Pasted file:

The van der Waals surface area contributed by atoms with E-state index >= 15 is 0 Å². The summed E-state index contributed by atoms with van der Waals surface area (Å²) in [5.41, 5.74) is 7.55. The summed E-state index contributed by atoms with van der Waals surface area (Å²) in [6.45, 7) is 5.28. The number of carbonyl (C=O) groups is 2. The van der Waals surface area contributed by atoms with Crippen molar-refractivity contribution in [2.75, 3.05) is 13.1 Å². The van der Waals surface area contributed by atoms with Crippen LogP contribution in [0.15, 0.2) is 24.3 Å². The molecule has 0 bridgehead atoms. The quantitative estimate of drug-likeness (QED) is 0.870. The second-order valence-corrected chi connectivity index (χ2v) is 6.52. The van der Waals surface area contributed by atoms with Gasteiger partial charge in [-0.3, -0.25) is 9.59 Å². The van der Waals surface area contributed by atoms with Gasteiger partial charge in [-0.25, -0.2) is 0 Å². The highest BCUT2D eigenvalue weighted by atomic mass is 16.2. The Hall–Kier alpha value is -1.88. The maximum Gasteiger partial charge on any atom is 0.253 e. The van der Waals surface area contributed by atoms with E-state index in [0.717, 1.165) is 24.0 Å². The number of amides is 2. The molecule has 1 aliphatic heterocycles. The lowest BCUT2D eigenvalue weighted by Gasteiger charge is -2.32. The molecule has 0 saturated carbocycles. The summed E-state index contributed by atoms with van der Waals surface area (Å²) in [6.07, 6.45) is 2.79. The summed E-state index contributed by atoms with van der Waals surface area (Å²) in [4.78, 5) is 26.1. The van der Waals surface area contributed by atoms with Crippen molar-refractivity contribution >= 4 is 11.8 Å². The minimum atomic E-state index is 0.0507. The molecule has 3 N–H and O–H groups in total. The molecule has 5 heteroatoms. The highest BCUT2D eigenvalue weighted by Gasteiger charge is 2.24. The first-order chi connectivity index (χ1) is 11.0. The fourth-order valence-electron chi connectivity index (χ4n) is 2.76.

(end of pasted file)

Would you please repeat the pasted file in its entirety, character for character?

The van der Waals surface area contributed by atoms with E-state index >= 15 is 0 Å². The summed E-state index contributed by atoms with van der Waals surface area (Å²) in [5.41, 5.74) is 7.55. The summed E-state index contributed by atoms with van der Waals surface area (Å²) in [6.45, 7) is 5.28. The number of carbonyl (C=O) groups is 2. The van der Waals surface area contributed by atoms with Crippen molar-refractivity contribution in [2.75, 3.05) is 13.1 Å². The van der Waals surface area contributed by atoms with Crippen LogP contribution in [0.15, 0.2) is 24.3 Å². The molecule has 0 bridgehead atoms. The quantitative estimate of drug-likeness (QED) is 0.870. The second-order valence-corrected chi connectivity index (χ2v) is 6.52. The van der Waals surface area contributed by atoms with Gasteiger partial charge in [-0.3, -0.25) is 9.59 Å². The van der Waals surface area contributed by atoms with Gasteiger partial charge in [-0.25, -0.2) is 0 Å². The highest BCUT2D eigenvalue weighted by atomic mass is 16.2. The Hall–Kier alpha value is -1.88. The maximum Gasteiger partial charge on any atom is 0.253 e. The van der Waals surface area contributed by atoms with E-state index in [0.717, 1.165) is 24.0 Å². The number of amides is 2. The molecule has 1 aliphatic heterocycles. The lowest BCUT2D eigenvalue weighted by Gasteiger charge is -2.32. The molecule has 0 saturated carbocycles. The summed E-state index contributed by atoms with van der Waals surface area (Å²) in [6.07, 6.45) is 2.79. The summed E-state index contributed by atoms with van der Waals surface area (Å²) in [4.78, 5) is 26.1. The van der Waals surface area contributed by atoms with Crippen molar-refractivity contribution >= 4 is 11.8 Å². The minimum atomic E-state index is 0.0507. The molecule has 3 N–H and O–H groups in total. The molecule has 5 heteroatoms. The highest BCUT2D eigenvalue weighted by Gasteiger charge is 2.24. The first-order chi connectivity index (χ1) is 11.0. The fourth-order valence-electron chi connectivity index (χ4n) is 2.76.